Smart bags and tags: Are they smart enough?
Anyone who has lost a bag on a flight will tell you it starts off as a terrible inconvenience and often ends up as a costly experience. Airline companies typically apply the same scale of compensation for a bag irrespective of the nature and monetary or sentimental value of its contents. Claims are made based on the weight of what was lost, and comes with a large number of conditions attached to decide eligibility.
In other words, it doesn't really make a difference to an airline company what was in the lost baggage, just like it doesn't matter to a passenger how exactly his/her bag was lost. That brings us to the cliché: Prevention is better than cure!
There is no question that airline companies are getting better and better at this goal of delivering baggage safely to the right destination. The rate of bags lost per 1000 passengers was 18.8 in 2007, from which it has dropped to just 6.5 in 2015 as per a SITA report quoted on News.com. Given the massive volumes of passengers travelling each year, the numbers are still high enough to call for more intense scrutiny of the baggage handling process. So it wouldn't be fair to see them as mere statistics. Each bag is of consequence to an individual traveler at the very least and often much more than that. Loss of a bag may deprive the traveler of the chance to meet the real goal of the journey! Here is an approximate distribution of where the bags are lost, partially based on the SITA report quoted by Fox News
Clearly the objective of any system must be to eliminate the chance of baggage being misplaced, with a compromise being a reduction in this chance. The process must be allowed to move from one phase to another only if the baggage associated with each checked-in passenger has reached where it should. What would the terms be, from an implementation perspective?
All pieces of luggage checked in by passengers (whether in this main flight or on a connection) must be accounted for in the cargo hold of the aircraft. At a macro level, this means the number of bags in the hold must be equal to the total number that came in from all sources. At a micro level, we may check whether it is the exact same pieces – each identifiable to a specific passenger and vice versa without any misses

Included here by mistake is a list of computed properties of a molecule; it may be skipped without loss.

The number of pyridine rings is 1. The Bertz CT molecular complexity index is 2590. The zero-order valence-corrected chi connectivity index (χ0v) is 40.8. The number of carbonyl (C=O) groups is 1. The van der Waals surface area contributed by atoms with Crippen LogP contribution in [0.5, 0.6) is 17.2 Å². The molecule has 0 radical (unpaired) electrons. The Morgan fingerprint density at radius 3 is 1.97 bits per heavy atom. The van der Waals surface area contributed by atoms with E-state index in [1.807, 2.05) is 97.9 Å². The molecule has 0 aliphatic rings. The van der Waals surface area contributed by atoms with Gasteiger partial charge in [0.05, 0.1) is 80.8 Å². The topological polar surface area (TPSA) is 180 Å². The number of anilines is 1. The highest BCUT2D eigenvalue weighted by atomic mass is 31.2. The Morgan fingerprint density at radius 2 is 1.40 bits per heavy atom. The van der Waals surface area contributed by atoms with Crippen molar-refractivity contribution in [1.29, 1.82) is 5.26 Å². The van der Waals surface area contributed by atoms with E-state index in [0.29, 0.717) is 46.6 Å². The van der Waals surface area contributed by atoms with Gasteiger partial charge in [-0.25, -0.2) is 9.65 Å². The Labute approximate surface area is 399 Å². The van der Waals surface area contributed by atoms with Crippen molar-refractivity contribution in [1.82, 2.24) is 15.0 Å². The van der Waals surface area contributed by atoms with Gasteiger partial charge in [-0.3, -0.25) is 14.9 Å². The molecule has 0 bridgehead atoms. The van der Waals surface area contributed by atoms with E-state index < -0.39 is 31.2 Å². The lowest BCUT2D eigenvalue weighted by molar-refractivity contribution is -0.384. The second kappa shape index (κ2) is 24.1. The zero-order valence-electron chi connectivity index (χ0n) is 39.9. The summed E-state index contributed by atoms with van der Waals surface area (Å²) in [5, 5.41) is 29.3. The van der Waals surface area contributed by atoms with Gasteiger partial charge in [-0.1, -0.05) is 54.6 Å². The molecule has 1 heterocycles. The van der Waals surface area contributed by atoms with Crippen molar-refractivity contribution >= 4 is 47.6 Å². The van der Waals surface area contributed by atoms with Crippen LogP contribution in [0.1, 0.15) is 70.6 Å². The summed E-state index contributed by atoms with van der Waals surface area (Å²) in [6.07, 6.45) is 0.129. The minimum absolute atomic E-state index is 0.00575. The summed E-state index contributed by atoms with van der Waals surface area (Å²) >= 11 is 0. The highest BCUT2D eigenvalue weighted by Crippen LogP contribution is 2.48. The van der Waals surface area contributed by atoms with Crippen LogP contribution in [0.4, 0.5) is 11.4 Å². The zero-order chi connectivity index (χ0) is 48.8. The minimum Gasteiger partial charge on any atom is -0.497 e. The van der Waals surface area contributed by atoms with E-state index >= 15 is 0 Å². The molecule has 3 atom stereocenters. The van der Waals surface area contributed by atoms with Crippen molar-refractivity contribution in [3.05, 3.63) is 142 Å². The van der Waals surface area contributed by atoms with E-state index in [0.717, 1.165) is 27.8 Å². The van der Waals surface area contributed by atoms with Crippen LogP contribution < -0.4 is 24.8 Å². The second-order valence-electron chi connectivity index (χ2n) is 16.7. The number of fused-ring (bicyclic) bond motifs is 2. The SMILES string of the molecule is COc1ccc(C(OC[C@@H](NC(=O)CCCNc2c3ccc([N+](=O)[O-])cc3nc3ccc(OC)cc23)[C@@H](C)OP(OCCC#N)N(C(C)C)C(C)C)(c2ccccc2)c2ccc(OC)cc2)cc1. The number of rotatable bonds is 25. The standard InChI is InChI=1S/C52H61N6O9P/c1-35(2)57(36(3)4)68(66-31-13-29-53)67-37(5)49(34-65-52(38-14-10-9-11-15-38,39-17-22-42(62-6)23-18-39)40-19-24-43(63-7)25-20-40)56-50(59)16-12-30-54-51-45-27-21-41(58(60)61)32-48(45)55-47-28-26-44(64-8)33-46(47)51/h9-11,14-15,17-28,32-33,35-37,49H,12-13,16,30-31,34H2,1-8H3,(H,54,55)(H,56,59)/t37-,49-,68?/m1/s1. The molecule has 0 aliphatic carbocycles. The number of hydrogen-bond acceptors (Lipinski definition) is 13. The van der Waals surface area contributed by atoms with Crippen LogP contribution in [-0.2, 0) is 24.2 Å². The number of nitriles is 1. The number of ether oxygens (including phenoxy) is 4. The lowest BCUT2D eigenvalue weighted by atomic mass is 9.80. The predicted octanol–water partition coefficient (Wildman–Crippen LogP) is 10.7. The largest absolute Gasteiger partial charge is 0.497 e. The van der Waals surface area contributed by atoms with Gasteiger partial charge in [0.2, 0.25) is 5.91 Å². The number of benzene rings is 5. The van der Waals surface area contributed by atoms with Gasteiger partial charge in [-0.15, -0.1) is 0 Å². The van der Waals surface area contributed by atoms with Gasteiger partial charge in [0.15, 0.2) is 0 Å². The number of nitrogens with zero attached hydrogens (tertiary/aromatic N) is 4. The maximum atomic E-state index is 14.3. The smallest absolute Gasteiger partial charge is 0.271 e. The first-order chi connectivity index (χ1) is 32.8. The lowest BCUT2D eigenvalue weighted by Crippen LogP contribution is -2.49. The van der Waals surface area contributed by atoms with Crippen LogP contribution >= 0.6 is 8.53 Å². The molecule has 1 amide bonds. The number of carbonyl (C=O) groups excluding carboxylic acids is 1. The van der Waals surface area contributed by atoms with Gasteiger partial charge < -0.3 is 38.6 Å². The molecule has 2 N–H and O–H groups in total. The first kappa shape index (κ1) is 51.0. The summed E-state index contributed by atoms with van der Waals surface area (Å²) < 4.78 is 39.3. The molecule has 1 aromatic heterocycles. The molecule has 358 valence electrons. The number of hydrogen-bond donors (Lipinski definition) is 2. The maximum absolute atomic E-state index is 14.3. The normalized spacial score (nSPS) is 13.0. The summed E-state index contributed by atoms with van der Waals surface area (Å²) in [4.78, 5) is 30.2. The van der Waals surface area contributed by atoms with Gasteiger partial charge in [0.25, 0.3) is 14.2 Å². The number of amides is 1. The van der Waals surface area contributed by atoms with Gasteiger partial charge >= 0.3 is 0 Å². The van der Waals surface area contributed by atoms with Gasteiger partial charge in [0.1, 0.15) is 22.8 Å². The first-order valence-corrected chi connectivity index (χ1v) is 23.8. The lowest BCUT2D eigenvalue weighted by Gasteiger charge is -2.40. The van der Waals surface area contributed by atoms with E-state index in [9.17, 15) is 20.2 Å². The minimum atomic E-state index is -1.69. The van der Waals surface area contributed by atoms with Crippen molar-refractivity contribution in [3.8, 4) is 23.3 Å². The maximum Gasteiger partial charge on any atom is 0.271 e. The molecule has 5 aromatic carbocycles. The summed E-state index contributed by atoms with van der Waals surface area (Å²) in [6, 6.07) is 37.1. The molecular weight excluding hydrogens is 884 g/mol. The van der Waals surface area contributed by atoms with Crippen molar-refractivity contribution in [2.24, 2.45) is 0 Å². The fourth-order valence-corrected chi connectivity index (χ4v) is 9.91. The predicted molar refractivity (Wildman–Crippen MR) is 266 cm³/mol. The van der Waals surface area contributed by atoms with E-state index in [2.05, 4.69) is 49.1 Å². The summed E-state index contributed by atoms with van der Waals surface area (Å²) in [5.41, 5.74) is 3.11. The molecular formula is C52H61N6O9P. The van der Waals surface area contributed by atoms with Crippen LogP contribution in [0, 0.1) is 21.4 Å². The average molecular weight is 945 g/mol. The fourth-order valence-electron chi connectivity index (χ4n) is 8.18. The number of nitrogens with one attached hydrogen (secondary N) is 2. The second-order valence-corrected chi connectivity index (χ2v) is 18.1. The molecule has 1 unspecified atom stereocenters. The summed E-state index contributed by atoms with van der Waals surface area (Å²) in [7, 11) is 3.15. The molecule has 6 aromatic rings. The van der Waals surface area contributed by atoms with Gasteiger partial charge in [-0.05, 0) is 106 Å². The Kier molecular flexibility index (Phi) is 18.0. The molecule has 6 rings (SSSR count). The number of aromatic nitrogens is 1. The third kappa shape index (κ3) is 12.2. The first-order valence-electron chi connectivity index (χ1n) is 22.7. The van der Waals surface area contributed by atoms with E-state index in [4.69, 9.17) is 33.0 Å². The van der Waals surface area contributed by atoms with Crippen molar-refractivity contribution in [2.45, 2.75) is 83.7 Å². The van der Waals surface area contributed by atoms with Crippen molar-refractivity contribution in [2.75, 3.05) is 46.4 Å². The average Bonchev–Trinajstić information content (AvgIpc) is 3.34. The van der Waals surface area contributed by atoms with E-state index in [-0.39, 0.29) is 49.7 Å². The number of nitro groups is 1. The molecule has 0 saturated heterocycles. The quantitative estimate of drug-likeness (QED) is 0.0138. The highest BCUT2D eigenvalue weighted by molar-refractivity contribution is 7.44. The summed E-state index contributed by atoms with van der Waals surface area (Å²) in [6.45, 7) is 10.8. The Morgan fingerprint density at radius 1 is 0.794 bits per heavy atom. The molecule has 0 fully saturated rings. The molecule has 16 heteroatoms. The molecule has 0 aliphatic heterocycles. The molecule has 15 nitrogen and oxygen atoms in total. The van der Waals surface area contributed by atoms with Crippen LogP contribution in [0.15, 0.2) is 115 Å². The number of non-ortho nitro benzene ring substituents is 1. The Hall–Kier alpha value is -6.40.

This means there must be a tangible connection between each passenger and his/her bags (other than a common identification code). It must go beyond current smart tags that let a passenger track the whereabouts of a bag. What is missing is the consequence of an anomaly being detected. That is, the same technology may be deployed to "connect" the passenger with a smart boarding pass and the bag (or bags) with smart tags; but what must happen if one of the links in the connection is missing? What happens when a passenger discovers from his smart apps that his bag isn't where it should be? Or, what happens when the ground staff discover that a smart-tagged bag in the cargo hold doesn't have a corresponding smart boarding pass linked to it?
Maybe a Smart Contract system can be implemented to prevent the aircraft from getting clearance in case of such an anomaly? Of course, in comparison with how much an airline stands to lose for a delay in take off, something like lost baggage may seem insignificant. But at least it will bring in accountability. Also, a passenger will be aware of the fact well in advance that his bag is not going to appear on the baggage claim belt. Further, action will be well in progress by the time to find the missing piece and restore it to the rightful destination and owner.
So merely having smart tags isn't going to cut it, unless the system on the whole is sufficiently smart. Granted, there is a real cost involved in implementing this system. But it has been consistently shown through IATA surveys that passengers demand better handling and information of their baggage. The ROI in customer satisfaction is limitless!